Tuesday, April 24, 2012

Let Texanna Wear Her Rebel Flag Prom Dress

Texanna Edwards wearing her Confederate flag prom dress.

After 31 years in the classroom, I'm never surprised when school administrators violate students' rights of freedom of speech.  In fact, I'm surprised it doesn't happen more often.

School administrators are a paranoid lot.  They think their school is one step away from chaos, and administrators take pains to avoid that chaos, even if that means trampling on a student's right of free speech.

Such was the case in Tennessee at Gibson Country High School last Saturday night where Texanna Edwards was prohibited from entering the prom because her dress looked like the Confederate battle flag (see above photo).

Eddie Pruett, director of the Gibson County School System used the same, old, tired argument that school administrators hide behind when he discussed Texanna's dress:   "They [principal and teachers] have to ensure they have a safe environment for all students.”

Now if you've read my prior postings, I'm no fan of the South.  But freedom of speech is freedom of speech--no matter what side of the political spectrum you're on.  That's the beauty of our Constitution, right!

Freedom of speech is for conservatives as well as liberals.  It knows no left or right side!  When Knox College students tried to block former Attorney General John Ashcroft from speaking on campus a few years back, I defended his appearance on the local Galesburg, IL radio station.

And how about the case of Chase Harper, who was suspended from Poway High School in San Diego because he wore a t-shirt that said "Homosexuality Is Shameful" on the school's Gay Pride Day.  Poway school administrators said that Chase was suspended because his t-shirt "disrupted the educational experience of other students."  Chase should have been allowed to exercise his freedom of speech.  The gay students were exercising theirs.

I was a high school newspaper adviser at Fremd High School in Palatine for thirteen years, and I was fighting freedom of speech battles all the time.  The stories you think are going to send the administrators into fits never do.  It's always the small, innocuous pieces.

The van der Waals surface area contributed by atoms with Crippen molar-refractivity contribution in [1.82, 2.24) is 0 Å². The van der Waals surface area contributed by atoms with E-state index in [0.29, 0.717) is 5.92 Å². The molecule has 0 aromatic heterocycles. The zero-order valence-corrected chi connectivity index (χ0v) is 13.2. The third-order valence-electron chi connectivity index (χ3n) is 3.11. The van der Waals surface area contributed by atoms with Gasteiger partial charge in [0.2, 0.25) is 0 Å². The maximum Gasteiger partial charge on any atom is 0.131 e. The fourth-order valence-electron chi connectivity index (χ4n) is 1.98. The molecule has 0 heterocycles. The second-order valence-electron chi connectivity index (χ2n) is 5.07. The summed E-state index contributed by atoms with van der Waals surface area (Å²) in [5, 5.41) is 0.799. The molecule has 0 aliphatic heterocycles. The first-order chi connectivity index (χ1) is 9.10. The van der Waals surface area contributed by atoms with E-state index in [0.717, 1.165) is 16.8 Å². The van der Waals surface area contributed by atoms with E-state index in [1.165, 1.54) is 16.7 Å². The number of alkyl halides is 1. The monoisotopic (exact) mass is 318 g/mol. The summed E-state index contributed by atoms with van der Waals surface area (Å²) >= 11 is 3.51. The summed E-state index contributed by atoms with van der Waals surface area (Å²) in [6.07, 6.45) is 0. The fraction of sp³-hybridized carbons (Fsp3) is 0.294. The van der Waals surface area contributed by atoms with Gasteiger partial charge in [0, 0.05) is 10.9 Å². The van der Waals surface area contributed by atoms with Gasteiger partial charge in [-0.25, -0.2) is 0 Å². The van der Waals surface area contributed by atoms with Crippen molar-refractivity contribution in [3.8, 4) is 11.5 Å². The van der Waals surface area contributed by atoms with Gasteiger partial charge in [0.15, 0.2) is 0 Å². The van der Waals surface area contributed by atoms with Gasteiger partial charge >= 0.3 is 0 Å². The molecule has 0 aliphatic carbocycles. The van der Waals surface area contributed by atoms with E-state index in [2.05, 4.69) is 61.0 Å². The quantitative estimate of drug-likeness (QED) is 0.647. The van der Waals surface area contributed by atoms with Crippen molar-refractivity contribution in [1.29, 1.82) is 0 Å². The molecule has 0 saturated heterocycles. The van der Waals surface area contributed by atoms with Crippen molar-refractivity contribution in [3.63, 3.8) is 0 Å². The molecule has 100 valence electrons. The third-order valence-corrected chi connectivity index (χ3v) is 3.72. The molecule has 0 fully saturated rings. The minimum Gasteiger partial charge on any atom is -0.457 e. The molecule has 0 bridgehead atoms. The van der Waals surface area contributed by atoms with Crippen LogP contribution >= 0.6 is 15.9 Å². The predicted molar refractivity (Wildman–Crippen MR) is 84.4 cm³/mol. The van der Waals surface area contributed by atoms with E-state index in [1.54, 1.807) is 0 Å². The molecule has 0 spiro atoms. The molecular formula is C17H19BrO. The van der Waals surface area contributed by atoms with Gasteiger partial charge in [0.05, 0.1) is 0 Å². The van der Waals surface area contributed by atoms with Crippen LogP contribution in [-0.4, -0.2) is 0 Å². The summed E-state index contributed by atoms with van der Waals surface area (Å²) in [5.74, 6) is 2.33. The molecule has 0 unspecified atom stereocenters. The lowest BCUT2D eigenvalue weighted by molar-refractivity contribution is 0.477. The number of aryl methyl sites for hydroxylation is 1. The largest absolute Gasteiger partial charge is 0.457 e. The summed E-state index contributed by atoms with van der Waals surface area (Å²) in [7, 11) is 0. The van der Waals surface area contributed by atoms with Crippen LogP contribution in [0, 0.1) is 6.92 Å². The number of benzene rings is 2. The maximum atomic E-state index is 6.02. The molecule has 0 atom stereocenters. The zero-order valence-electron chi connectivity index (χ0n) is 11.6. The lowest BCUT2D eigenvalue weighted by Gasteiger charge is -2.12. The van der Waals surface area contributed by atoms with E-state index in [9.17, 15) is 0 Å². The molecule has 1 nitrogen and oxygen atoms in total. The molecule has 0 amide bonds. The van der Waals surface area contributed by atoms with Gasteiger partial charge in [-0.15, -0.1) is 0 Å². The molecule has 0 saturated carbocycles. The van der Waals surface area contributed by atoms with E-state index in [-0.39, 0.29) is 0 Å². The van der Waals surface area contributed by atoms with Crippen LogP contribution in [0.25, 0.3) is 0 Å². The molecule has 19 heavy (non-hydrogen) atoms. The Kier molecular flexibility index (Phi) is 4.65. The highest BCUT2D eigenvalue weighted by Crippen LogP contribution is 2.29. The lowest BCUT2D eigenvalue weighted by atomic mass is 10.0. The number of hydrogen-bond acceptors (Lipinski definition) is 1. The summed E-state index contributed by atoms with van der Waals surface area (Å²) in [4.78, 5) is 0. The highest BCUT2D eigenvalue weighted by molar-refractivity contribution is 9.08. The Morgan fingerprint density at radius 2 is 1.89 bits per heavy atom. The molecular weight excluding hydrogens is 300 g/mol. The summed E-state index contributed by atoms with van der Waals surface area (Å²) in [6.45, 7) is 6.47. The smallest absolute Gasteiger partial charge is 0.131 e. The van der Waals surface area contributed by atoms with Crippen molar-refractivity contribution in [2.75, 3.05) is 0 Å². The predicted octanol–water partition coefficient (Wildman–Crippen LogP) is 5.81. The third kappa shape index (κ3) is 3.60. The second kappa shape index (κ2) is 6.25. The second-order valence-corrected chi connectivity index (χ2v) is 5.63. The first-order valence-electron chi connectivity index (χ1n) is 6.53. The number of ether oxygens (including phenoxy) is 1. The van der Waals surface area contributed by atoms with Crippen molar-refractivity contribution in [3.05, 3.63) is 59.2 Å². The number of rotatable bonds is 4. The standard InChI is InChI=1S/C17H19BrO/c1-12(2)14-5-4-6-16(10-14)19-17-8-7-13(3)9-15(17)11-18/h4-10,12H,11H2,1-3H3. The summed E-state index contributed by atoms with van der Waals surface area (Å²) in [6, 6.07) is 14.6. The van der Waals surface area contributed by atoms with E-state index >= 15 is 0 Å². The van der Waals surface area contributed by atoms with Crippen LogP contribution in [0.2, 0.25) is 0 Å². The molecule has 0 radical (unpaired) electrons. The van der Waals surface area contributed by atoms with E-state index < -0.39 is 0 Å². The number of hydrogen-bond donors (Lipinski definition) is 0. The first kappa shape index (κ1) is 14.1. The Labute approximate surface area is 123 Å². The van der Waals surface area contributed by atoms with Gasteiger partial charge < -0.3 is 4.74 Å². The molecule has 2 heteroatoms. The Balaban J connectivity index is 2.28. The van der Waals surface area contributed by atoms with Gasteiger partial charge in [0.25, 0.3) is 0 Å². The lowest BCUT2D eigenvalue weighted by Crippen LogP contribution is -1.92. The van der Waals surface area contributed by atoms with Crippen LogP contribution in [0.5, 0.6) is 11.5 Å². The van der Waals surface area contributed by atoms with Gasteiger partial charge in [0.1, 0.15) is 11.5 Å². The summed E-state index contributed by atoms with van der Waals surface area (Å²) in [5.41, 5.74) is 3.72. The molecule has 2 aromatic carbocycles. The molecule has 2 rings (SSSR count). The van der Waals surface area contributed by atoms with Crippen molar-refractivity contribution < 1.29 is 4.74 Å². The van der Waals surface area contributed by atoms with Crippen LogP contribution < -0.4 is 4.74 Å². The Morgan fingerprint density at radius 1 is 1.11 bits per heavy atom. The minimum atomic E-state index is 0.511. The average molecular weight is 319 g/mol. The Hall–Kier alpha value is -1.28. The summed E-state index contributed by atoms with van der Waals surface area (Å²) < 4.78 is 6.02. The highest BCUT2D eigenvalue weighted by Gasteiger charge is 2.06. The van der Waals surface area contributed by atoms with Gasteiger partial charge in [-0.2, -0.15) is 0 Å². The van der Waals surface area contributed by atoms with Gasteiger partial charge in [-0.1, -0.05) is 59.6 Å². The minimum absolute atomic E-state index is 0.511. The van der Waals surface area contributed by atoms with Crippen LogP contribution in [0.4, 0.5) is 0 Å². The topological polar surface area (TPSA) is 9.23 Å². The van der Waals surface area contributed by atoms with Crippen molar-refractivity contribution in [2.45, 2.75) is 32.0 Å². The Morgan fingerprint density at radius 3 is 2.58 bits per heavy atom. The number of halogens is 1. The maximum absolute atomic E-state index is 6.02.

One time a Fremd student named Jeff Herron wrote a column about how the pencil sharpeners in most of the Fremd classrooms didn't work.  Herron's column was funny and true!  Assistant principal Joe Keenan was sent up by principal Tom Howard to read me the riot act about Jeff's column.  "Why can't you have your students write about the good things at Fremd?"  Keenan asked me.  "Joe, it's a _______ pencil sharpener!" I responded.  "And besides, I'm not going to tell Jeff WHAT to write about--he's a columnist!  It's HIS OPINION!"   Keenan backed off.

Texanna Edwards' prom dress is no different than Jeff Herron's column or the black arm bands worn by John and Mary Beth Tinker in the Des Moines, Iowa schools back in December of 1965.  The Tinker kids wore the black arm bands to protest the Viet Nam War, and the U.S. Supreme Court ruled in their favor, writing that their suspension from school was a violation of their First Amendment right of freedom of speech.

Since the Tinker case, high school students' rights of freedom of speech have been reduced, most specifically by  the 1986 case at Hazelwood East High School in Missouri.  The Supreme Court ruled that Cathy Kuhlmeier, the editor of the school's newspaper, could not publish stories that the administration objected to.

We're still living with the ramifications of that Hazelwood case today!  Look at Texanna Edwards' case.

If the U.S. Supreme Court can rule in favor of the Westport Baptist Church's protesing at the funerals of dead soldiers, where the protesters yell, "Your son was a fag!" to the soldier's parents and family as they enter the church, then shouldn't the justices offer the same First Amendment protection to Texanna Edwards and other high school students.

I think they should!


  1. I don't think that "unelected officials" such as the supreme court justices, have any rights whatsoever when it comes to clarifying what does and does not constitute a violation of any constitutional amendment. We cannot have politically appointed judges render decisions that are totally slanted towards the politcal majority that the court is comprised of, i.e., George W. Bush and the Florida presidential election with the 'hanging chads',etc.
    Make the Supreme Court and all officials, whether elected or appointed, accountable by public recall on a bi-annual basis. If any of them are found in violation of the public trust then they should be publically disciplined.
    Bring back public execution and flogging! Justice is blind! Not appointed!